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C Style: Standards and Guidelines (contents)

CHAPTER 3 : General Principles


CHAPTER 3 : General Principles

3.1 Keywords

3.2 Think of the reader

3.3 Keep it simple

3.4 Be explicit

3.5 Be consistent

3.6 Minimize scope

3.7 There's no one true style

3.8 A standard which isn't used, isn't a standard

3.9 Distinguish between standards and guidelines

3.10 Standards don't guarantee good coding

3.11 Decide on your portability quotient

3.12 Standards are a function of their audience

3.13 Keep project standards

3.14 Use standard libraries

3.15 Utilize available tools

3.16 Summary

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3.4 Be explicit

There are a number of occasions when writing a C program where novel features of the language may be used. 'Novel' is defined here as meaning 'unclear to the average reader'. This includes all implicit uses of the language. For example, consider the if statement, where the expression is implicitly compared with zero:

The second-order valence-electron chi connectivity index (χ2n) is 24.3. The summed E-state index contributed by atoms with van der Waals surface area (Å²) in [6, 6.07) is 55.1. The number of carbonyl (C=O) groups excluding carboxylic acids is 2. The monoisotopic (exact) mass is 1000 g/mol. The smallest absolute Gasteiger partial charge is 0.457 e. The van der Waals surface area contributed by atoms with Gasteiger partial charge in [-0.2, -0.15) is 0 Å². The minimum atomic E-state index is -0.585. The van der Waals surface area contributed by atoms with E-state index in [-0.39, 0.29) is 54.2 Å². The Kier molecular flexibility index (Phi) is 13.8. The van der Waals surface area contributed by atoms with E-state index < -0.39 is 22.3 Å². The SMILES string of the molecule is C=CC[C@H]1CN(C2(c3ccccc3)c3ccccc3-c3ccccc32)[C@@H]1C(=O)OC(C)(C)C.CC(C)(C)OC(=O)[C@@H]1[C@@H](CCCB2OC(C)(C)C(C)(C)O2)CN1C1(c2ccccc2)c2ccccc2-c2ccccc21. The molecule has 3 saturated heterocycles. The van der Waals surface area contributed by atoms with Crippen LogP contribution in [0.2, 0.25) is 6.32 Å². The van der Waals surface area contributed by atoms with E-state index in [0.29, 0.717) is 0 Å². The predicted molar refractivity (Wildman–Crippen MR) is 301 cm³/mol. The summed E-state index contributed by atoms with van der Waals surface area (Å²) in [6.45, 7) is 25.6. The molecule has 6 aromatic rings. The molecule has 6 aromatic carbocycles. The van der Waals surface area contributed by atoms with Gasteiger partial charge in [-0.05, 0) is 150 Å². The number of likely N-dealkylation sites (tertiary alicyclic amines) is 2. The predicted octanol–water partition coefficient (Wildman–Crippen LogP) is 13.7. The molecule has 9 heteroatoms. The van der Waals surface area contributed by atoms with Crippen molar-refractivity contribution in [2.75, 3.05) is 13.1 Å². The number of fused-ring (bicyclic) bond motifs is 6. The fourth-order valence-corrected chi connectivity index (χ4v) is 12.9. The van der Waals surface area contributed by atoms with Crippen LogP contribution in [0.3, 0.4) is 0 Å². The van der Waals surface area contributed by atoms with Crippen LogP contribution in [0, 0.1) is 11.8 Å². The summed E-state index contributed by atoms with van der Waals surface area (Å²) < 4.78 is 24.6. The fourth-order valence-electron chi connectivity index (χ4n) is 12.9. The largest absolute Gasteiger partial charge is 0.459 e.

if ( WordCount )


This is using a feature of the language (albeit explicitly defined) in a manner which is not immediately clear. What is really meant is:


if ( WordCount != 0 )


It commonly occurs, as in the above example, that the principle of explicitness is in conflict with the principle of simplicity. In such cases the principle of explicitness usually wins, although common sense should be used in all cases.

A complementary acronym to the KISS principle may be used for the principle of explicitness: the SWYM principle - Say What You Mean.


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